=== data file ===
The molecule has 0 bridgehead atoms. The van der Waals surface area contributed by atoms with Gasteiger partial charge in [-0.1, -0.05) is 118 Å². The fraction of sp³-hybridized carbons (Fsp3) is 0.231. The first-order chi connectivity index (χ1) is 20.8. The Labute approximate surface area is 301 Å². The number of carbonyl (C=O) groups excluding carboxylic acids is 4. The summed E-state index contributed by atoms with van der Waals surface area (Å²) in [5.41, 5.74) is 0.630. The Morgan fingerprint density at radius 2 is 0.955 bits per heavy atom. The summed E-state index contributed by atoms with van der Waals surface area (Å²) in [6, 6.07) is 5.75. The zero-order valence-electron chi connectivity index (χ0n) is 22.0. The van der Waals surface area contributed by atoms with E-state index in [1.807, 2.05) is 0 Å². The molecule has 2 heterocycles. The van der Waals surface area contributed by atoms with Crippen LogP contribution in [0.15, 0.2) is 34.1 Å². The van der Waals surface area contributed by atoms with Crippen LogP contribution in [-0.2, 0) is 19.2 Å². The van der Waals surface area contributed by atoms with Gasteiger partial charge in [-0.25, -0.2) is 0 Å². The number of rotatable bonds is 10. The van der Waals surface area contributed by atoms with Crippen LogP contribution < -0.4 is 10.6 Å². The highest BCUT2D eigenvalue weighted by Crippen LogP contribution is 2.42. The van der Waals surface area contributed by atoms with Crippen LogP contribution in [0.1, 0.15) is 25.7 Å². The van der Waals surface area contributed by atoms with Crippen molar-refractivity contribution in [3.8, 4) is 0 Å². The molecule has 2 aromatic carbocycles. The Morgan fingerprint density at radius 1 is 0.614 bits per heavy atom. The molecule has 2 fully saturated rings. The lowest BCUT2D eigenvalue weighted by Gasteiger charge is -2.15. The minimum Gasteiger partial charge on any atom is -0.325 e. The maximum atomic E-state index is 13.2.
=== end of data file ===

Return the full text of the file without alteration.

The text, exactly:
The molecule has 0 bridgehead atoms. The van der Waals surface area contributed by atoms with Gasteiger partial charge in [-0.1, -0.05) is 118 Å². The fraction of sp³-hybridized carbons (Fsp3) is 0.231. The first-order chi connectivity index (χ1) is 20.8. The Labute approximate surface area is 301 Å². The number of carbonyl (C=O) groups excluding carboxylic acids is 4. The summed E-state index contributed by atoms with van der Waals surface area (Å²) in [5.41, 5.74) is 0.630. The Morgan fingerprint density at radius 2 is 0.955 bits per heavy atom. The summed E-state index contributed by atoms with van der Waals surface area (Å²) in [6, 6.07) is 5.75. The zero-order valence-electron chi connectivity index (χ0n) is 22.0. The van der Waals surface area contributed by atoms with E-state index in [1.807, 2.05) is 0 Å². The molecule has 2 heterocycles. The van der Waals surface area contributed by atoms with Crippen LogP contribution in [0.15, 0.2) is 34.1 Å². The van der Waals surface area contributed by atoms with Crippen LogP contribution in [-0.2, 0) is 19.2 Å². The van der Waals surface area contributed by atoms with Gasteiger partial charge in [-0.25, -0.2) is 0 Å². The number of rotatable bonds is 10. The van der Waals surface area contributed by atoms with Crippen LogP contribution < -0.4 is 10.6 Å². The highest BCUT2D eigenvalue weighted by Crippen LogP contribution is 2.42. The van der Waals surface area contributed by atoms with Crippen LogP contribution in [0.1, 0.15) is 25.7 Å². The van der Waals surface area contributed by atoms with Crippen molar-refractivity contribution in [3.8, 4) is 0 Å². The molecule has 2 aromatic carbocycles. The Morgan fingerprint density at radius 1 is 0.614 bits per heavy atom. The molecule has 2 fully saturated rings. The lowest BCUT2D eigenvalue weighted by Gasteiger charge is -2.15. The minimum Gasteiger partial charge on any atom is -0.325 e. The maximum atomic E-state index is 13.2.